Days after the terrorist attacks on Sept. 11, 2001, Tomas Young, then a 22-year-old from Kansas City, Mo., made a decision repeated by many other Americans around the country: He was going to enlist in the military in hopes of getting even with the enemies who had helped coordinate the deaths of nearly 3,000 men, women and children.
Less than three years later, Young's Army service placed him not in Afghanistan -- where then-President George W. Bush had told the nation the terrorist plot had originated -- but in Iraq. On April 4, 2004, just five days into his first tour, Young's convoy was attacked by insurgents. A bullet from an AK-47 severed his spine. Another struck his knee. Young would never walk again, and in fact, for the next nearly nine years, he would suffer a number of medical setbacks that allowed him to survive only with the help of extensive medical procedures and the care of his wife, Claudia.
The incident turned Young into one of the most vocal veteran critics of the Iraq War. He has, however, saved his most powerful criticism for what he claims will be his last. Young says he'll die soon, but not before writing a letter to Bush and former Vice President Cheney on the 10th anniversary of the Iraq War.
From Young's letter, published on TruthDig:
I write this letter, my last letter, to you, Mr. Bush and Mr. Cheney. I write not because I think you grasp the terrible human and moral consequences of your lies, manipulation and thirst for wealth and power. I write this letter because, before my own death, I want to make it clear that I, and hundreds of thousands of my fellow veterans, along with millions of my fellow citizens, along with hundreds of millions more in Iraq and the Middle East, know fully who you are and what you have done. You may evade justice but in our eyes you are each guilty of egregious war crimes, of plunder and, finally, of murder, including the murder of thousands of young Americans—my fellow veterans—whose future you stole.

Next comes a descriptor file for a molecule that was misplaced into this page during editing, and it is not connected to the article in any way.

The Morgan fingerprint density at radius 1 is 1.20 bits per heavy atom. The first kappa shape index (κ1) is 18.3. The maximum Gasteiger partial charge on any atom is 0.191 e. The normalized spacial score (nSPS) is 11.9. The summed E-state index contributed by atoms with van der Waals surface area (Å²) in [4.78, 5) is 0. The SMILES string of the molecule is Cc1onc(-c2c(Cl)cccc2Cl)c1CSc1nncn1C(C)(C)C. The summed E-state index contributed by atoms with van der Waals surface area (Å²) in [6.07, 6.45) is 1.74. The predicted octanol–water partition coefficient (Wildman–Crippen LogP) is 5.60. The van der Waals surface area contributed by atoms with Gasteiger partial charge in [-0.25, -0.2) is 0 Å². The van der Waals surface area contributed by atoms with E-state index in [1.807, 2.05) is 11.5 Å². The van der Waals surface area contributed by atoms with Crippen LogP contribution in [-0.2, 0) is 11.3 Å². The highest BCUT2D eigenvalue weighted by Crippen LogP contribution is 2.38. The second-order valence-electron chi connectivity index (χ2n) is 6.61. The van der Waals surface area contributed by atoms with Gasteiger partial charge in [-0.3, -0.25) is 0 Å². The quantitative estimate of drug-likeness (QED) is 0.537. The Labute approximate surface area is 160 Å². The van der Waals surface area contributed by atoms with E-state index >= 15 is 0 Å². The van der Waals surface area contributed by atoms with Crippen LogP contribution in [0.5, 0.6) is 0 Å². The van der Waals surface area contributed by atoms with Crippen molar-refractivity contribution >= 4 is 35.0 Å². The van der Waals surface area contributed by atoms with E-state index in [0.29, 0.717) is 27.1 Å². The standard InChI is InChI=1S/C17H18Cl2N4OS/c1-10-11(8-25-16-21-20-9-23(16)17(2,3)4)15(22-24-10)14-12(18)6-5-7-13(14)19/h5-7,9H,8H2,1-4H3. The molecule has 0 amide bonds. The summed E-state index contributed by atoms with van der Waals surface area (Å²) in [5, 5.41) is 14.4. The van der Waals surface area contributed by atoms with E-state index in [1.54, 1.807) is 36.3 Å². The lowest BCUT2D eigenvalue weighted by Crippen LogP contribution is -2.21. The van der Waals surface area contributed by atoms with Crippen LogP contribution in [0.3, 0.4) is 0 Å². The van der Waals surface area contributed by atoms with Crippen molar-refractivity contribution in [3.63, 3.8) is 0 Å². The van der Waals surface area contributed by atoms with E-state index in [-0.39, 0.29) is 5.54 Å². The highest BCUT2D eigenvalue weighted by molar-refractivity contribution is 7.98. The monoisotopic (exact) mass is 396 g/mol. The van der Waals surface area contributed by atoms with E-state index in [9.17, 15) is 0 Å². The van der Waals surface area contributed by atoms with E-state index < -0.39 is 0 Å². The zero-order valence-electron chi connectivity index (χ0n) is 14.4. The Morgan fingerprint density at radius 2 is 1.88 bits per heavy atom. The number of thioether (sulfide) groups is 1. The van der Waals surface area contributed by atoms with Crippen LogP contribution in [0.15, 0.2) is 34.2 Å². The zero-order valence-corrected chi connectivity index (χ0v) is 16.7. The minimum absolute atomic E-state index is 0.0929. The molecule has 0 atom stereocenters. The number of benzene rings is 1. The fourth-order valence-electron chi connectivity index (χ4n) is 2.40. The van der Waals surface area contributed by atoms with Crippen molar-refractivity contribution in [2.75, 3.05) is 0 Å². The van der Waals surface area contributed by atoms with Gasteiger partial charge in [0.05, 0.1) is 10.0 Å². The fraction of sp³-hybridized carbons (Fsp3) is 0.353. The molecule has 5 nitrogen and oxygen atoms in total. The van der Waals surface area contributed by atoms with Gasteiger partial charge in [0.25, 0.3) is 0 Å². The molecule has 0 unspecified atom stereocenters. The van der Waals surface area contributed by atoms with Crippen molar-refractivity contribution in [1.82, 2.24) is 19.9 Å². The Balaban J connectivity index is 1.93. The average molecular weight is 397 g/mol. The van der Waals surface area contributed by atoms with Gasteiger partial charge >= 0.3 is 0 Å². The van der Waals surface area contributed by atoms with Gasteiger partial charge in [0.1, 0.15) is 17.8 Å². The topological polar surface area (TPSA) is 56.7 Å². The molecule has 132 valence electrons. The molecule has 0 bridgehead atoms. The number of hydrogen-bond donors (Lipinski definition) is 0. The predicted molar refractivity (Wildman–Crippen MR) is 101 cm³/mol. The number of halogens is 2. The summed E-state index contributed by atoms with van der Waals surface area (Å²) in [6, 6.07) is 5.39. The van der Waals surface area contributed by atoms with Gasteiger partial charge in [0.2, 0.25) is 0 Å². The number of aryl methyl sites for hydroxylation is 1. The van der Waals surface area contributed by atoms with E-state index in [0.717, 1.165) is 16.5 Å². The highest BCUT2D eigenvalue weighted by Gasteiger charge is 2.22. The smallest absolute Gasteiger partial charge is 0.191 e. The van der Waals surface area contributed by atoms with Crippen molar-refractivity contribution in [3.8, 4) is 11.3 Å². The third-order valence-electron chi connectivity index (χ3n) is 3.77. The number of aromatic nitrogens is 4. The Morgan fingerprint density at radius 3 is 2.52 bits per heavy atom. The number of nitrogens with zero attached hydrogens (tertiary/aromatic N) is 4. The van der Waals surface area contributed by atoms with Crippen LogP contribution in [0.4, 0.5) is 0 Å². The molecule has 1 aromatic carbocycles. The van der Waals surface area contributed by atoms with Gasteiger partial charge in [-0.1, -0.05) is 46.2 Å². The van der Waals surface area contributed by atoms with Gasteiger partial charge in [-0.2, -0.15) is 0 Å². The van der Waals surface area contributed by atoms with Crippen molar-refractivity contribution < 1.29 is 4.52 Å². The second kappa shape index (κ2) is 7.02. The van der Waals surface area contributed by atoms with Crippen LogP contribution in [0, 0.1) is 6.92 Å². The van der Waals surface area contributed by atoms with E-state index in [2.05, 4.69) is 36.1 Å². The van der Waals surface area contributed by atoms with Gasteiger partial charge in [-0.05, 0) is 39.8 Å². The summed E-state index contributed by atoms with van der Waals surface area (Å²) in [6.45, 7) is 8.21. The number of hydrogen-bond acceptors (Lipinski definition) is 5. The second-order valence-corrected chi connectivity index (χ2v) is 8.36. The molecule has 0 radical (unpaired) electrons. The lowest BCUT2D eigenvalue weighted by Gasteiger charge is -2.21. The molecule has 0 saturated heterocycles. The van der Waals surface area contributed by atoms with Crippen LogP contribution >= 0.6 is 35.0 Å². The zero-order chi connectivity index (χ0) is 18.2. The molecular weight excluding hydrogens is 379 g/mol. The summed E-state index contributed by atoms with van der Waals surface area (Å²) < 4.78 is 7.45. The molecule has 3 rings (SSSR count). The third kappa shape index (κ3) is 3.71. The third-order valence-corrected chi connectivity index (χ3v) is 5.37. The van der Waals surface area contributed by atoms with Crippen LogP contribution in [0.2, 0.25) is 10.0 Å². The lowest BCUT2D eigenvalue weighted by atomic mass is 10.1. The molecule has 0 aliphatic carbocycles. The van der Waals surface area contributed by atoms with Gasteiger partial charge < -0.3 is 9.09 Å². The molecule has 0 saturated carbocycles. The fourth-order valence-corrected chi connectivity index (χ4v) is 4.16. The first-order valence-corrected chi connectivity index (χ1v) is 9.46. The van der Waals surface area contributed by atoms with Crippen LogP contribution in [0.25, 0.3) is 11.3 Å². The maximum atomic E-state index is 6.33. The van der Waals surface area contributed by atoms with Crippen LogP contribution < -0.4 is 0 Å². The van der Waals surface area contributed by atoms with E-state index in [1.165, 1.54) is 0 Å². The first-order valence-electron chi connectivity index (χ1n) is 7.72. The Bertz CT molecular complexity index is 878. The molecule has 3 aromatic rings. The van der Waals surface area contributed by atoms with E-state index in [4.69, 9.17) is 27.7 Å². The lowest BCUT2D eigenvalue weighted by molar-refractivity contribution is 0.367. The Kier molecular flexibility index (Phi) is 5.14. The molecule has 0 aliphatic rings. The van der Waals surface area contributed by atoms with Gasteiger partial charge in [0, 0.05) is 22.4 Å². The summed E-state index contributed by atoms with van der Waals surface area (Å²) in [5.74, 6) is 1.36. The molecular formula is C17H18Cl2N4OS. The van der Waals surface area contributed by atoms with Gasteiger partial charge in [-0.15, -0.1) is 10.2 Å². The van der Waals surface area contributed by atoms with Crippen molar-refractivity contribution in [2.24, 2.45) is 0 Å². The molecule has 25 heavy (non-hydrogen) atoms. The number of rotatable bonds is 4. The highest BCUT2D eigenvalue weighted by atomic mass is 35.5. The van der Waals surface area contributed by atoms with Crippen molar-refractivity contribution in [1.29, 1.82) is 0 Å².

Young goes on to attack the "cowardice" of Bush and Cheney for avoiding military service themselves, and to encourage them to "stand before the American public and the world, and in particular the Iraqi people, and beg for forgiveness."
Young was the subject of the 2007 documentary "Body of War," which was about his recovery process and the Iraq War. At a February screening of the film, Young told the audience that he planned to end his life in April.
According to the Ridgefield Press, Young announced that he would stop taking all nourishment and life-extending medications at that time. He's since said that the deterioration to his body from the injury and ensuing complications would make it physically impossible for him to commit suicide in any other way.
"It's time," he told the audience over Skype, while seated beside his wife. "When I go I want be alert and aware."
Young spoke more about his decision in a recent interview with journalist and Iraq War critic Chris Hedges.
“I made the decision to go on hospice care, to stop feeding and fade away," he said. "This way, instead of committing the conventional suicide and I am out of the picture, people have a way to stop by or call and say their goodbyes. I felt this was a fairer way to treat people than to just go out with a note."
Need help? In the U.S., call 1-800-273-8255 for the National Suicide Prevention Lifeline.